PUBLISHED:July 17, 2020

Grady ’22 challenges Law School community, legal profession to “listen, learn, and include” and value diverse students, attorneys

The following op-ed appeared in the Birmingham Business Journal on July 13, 2020. You can see the original piece here. Because the story may require a subscription to view, we are reprinting it below.

Guest notebook: For combating racial disparities, commitment makes the difference

By Brittany Grady

I am an Alabama native, born and raised in Birmingham. 

My entire childhood was spent dreaming of the day when I could leave my ill-fitting state and explore more progressive regions. I was constantly searching for a new home that would welcome my black skin, curly hair, outspoken candor and inquisitive mind. 

My ticket out was speech and debate. I joined the SpeakFirst Debate team in high school, then the University of Alabama speech and debate team in college. Finally, I was accepted into Duke School of Law. I packed all of my belongings and began my journey into a new world. A world I assumed would be more welcoming of “my kind,” more in-tune with my feelings, more open to the intersectionality of being a Black Southern woman determined to take up space in a whitewashed world. 

Unfortunately, Duke was not the safe haven I imagined. Instead of encountering a group of intellectuals committed to solving America’s racial inequities and legal prejudice, I found a group of students more invested in passing exams and securing firm jobs. Despite the university being located in a majority black community, employing a majority black janitorial staff, and educating a few cherry-picked black scholars, most students were uninterested in even discussing the impact of race. In Alabama, my race entered every space before I did. At Duke, my race entered the space, and then stood awkwardly in the corner — people too afraid to confront the uninvited guest.

As I began my search for a summer internship, I began to see a common theme amongst firms – the overwhelming presence of white men and the obvious absence of people of color. After a while, the firms began to blend together. I would answer the same questions, while the interviewers would stare at me like another statistic. Each would throw out words like, diversity, inclusion and culture, as their white hands clutched company brochures containing smiling black and brown faces.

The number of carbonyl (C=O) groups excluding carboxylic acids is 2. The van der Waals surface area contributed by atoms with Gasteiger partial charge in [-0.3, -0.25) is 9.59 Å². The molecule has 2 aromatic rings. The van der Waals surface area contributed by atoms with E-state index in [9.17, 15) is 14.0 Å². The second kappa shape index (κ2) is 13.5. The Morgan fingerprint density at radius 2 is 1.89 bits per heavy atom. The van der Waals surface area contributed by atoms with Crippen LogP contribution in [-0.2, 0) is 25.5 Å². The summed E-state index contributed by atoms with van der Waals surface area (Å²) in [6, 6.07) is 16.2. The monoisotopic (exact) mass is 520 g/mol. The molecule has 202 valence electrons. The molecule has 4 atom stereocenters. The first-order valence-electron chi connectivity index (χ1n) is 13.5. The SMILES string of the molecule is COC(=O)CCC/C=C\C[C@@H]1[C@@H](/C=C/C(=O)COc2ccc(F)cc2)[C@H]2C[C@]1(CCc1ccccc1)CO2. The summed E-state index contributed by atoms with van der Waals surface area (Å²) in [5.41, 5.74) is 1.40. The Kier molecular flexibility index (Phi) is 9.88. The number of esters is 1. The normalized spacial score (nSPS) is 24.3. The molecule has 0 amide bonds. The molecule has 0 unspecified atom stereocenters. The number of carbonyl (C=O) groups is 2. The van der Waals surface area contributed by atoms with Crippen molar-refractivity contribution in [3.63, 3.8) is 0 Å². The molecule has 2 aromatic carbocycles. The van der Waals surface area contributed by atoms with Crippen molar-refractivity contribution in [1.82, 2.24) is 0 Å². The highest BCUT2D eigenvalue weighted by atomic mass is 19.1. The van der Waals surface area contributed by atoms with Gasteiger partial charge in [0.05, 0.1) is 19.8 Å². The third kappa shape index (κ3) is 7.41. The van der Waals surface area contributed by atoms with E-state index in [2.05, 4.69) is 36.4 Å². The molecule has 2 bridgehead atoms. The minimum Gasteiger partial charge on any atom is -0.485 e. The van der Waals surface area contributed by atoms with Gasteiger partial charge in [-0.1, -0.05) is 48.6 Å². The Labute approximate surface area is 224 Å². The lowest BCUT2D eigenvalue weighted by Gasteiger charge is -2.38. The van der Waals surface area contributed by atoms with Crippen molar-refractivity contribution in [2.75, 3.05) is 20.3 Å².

Nearly at my wit’s end, I found myself interviewing for one more “white” firm, with the hopes of winning a coveted paid clerkship. Luckily, this firm immediately had a charm the others lacked. Each lawyer dedicated time to meet with me. I was introduced to partners, taken to dinner and coffee. I was the priority that day and everyone knew it. After getting over the initial shock of being surrounded by an all-white male staff, I quickly felt at home and welcomed into the fold. 

As the interview came to a close, I was asked one more unexpected question. “Well, Brittany, what do you think we could do to be more inclusive and attract more diverse candidates?”

“I’m not sure how you can attract other minority members, but to retain diverse talent, all you need to do is make space for them. Listen, learn, include and make them feel valued as a team member,” I replied. The forethought to ask this simple question told me I was in the right place. I was home. 

Many may think this small act of decency unworthy of such high praise, and even I admit the low bar this question sets. However, when spending your entire life trying to prove Black Lives Matter in white spaces, meeting individuals conscious of black struggles and willing to correct societal wrongs makes all of the difference. 

The icing on the cake was this firm was located in Birmingham, Alabama. Oh, the irony! I spent years running from home because my race was always at the forefront, only to discover dealing with race up front is the best way to move forward. Recognizing race and how it impacts a person is the first step to this country’s healing. Although my journey with Birmingham started turbulently, I now appreciate the people of Birmingham who are committed to recognizing racial disparities and working to repair the damage. They make all the difference. They are the future of America.

Brittany Grady is an Alabama native and a student at the Duke University School of Law, class of 2022.